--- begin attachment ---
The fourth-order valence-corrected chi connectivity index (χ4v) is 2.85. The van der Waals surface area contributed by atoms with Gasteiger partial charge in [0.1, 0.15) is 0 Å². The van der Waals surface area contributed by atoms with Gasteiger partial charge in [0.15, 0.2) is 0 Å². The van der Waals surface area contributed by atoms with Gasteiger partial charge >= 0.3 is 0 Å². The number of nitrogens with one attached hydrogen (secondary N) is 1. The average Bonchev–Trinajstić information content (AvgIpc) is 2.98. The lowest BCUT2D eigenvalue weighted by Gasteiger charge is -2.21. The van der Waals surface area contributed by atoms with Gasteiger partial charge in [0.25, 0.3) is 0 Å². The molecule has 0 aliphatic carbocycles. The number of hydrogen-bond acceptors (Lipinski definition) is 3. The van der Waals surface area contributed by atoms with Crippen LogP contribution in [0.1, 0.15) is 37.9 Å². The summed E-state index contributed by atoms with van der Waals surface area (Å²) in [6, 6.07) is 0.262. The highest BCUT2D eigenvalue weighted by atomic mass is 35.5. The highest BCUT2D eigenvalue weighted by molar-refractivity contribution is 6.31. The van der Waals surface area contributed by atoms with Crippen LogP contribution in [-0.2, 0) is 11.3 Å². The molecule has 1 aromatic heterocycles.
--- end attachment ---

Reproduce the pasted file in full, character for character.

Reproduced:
The fourth-order valence-corrected chi connectivity index (χ4v) is 2.85. The van der Waals surface area contributed by atoms with Gasteiger partial charge in [0.1, 0.15) is 0 Å². The van der Waals surface area contributed by atoms with Gasteiger partial charge in [0.15, 0.2) is 0 Å². The van der Waals surface area contributed by atoms with Gasteiger partial charge >= 0.3 is 0 Å². The number of nitrogens with one attached hydrogen (secondary N) is 1. The average Bonchev–Trinajstić information content (AvgIpc) is 2.98. The lowest BCUT2D eigenvalue weighted by Gasteiger charge is -2.21. The van der Waals surface area contributed by atoms with Gasteiger partial charge in [0.25, 0.3) is 0 Å². The molecule has 0 aliphatic carbocycles. The number of hydrogen-bond acceptors (Lipinski definition) is 3. The van der Waals surface area contributed by atoms with Crippen LogP contribution in [0.1, 0.15) is 37.9 Å². The summed E-state index contributed by atoms with van der Waals surface area (Å²) in [6, 6.07) is 0.262. The highest BCUT2D eigenvalue weighted by atomic mass is 35.5. The highest BCUT2D eigenvalue weighted by molar-refractivity contribution is 6.31. The van der Waals surface area contributed by atoms with Crippen LogP contribution in [-0.2, 0) is 11.3 Å². The molecule has 1 aromatic heterocycles.